The Pitchfork Guide to Summer Festivals 2013 features Max Phillips’s FF Spinoza throughout the body copy and GT Pressura from Grilli Type in the headlines. Pitchfork is an online guide to independent music.permalink
Our feet have just about touched the ground since the wonderful whirlwind that was TYPO Berlin 2013 last week. So, we thought we’d share some snippets and snapshots.
Taking place over three days and reaching it's eighteenth year running, this year’s TYPO Berlin was one of the biggest yet with design superstars such as Jessica Walsh, Neville Brody, Albert-Jan Pool and Ken Garland.
This year’s conference also played host to the first ever Type Review that took place on Friday 17 May. Members of our official TypeBoard, Erik Spiekermann, Stephen Coles, Erik van Blokland, Andreas Frohloff, Jürgen Siebert and Ivo Gabrowitsch were let loose on stage to critique, commend and appraise typefaces in public.
We were also delighted to meet up with a number of our FontFont designers who were at TYPO Berlin.
The quality of the speakers was fantastic and highlights included Simon Manchipp and Neville Brody. There was a number of workshops to take part in, including Erik Spiekermann’s print workshop and the Calligraphy and Lettering Workshop by our Head of Type, Andreas Frohloff.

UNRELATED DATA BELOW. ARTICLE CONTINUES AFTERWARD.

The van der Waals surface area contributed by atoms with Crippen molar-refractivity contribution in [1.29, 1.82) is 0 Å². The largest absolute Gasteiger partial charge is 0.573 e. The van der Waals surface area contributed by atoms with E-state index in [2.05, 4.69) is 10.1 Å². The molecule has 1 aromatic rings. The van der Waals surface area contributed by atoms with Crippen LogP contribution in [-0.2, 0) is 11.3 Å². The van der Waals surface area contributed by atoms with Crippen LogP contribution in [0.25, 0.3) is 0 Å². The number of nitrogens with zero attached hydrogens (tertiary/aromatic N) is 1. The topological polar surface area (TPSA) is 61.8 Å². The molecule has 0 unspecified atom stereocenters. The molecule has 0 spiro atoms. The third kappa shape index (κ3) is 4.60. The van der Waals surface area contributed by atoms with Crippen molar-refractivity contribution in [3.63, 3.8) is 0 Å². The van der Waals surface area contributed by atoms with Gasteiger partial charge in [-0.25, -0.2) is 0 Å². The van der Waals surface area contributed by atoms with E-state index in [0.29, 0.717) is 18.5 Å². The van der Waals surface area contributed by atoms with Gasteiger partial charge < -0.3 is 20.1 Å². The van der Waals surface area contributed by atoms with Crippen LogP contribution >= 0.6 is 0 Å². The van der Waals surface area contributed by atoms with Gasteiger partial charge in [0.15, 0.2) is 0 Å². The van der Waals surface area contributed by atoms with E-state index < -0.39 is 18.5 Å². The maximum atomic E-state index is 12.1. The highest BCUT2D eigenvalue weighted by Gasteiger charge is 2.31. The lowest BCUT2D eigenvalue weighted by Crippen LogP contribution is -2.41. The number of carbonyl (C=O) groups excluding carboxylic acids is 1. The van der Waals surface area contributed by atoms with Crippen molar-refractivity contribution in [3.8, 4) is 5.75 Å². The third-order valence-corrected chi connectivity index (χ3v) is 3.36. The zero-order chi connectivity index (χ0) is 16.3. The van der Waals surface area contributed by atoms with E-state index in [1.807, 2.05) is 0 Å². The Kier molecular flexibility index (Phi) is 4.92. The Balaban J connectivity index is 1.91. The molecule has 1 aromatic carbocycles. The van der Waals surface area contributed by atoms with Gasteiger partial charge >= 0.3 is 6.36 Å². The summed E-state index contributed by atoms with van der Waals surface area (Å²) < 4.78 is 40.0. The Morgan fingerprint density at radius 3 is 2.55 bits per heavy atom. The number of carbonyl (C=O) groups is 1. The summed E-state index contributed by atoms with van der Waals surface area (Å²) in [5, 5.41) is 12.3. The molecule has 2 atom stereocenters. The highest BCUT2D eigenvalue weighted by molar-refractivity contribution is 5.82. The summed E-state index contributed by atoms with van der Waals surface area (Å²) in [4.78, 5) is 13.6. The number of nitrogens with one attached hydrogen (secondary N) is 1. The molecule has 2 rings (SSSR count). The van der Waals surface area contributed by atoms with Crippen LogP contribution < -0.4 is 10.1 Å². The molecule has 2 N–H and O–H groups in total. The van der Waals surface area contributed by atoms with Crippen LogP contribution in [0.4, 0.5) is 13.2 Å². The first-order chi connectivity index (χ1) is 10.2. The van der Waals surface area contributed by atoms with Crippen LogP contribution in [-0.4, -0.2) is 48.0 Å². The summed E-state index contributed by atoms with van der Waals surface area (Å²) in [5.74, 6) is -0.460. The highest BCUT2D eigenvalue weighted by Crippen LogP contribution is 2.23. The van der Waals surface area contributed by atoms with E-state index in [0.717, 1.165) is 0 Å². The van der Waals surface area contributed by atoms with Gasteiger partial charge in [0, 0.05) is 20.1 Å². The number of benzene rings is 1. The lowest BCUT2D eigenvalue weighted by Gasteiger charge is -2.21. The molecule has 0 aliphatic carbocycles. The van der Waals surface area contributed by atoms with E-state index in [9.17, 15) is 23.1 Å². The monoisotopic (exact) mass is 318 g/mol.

Based on a square, FF QType is the latest rising star of our library – our so-called ÜberFontFont for the past quarter.
Traversing the somewhat tricky balance between pure geometry and legibility, FF QType is the brainchild of Achaz Reuss. It contains a vast 20 styles comprising of five subfamilies (Compressed, Condensed, Semi Extended, Extended and Square) each with five weights.
Following firm rules, it is geometric yet optically balanced; the horizontals are thinner than the verticals. The E and C terminals are at angle giving the typeface a lively, more playful character.permalink
Our next TypeBoard takes place on Wednesday 15 May, so the time to submit your typefaces for consideration is fast approaching. But what’s it really like being a FontFont designer? We caught up with one of the newest designers to join the FontFont family, Travis Kochel (designer of the groundbreaking FF Chartwell) to find out about the path that he took to become a type designer and why he chose to submit his already successful typeface Chartwell to our library.
You studied at the School of the Art Institute of Chicago, graduating with your BFA in 2008. What did the design curriculum there look like? Did you have a lot of typography coursework?
Typography was drilled into us. Even in classes not explicitly labeled typography, good type choices and typesetting practices were stressed. At the time it felt more like boot camp, and I actually tried to distance myself from it. It took a few years of real world experience to fully appreciate and understand the value of it. I’m not sure exactly what happened, but it just sort of clicked one day, and turned into an obsession.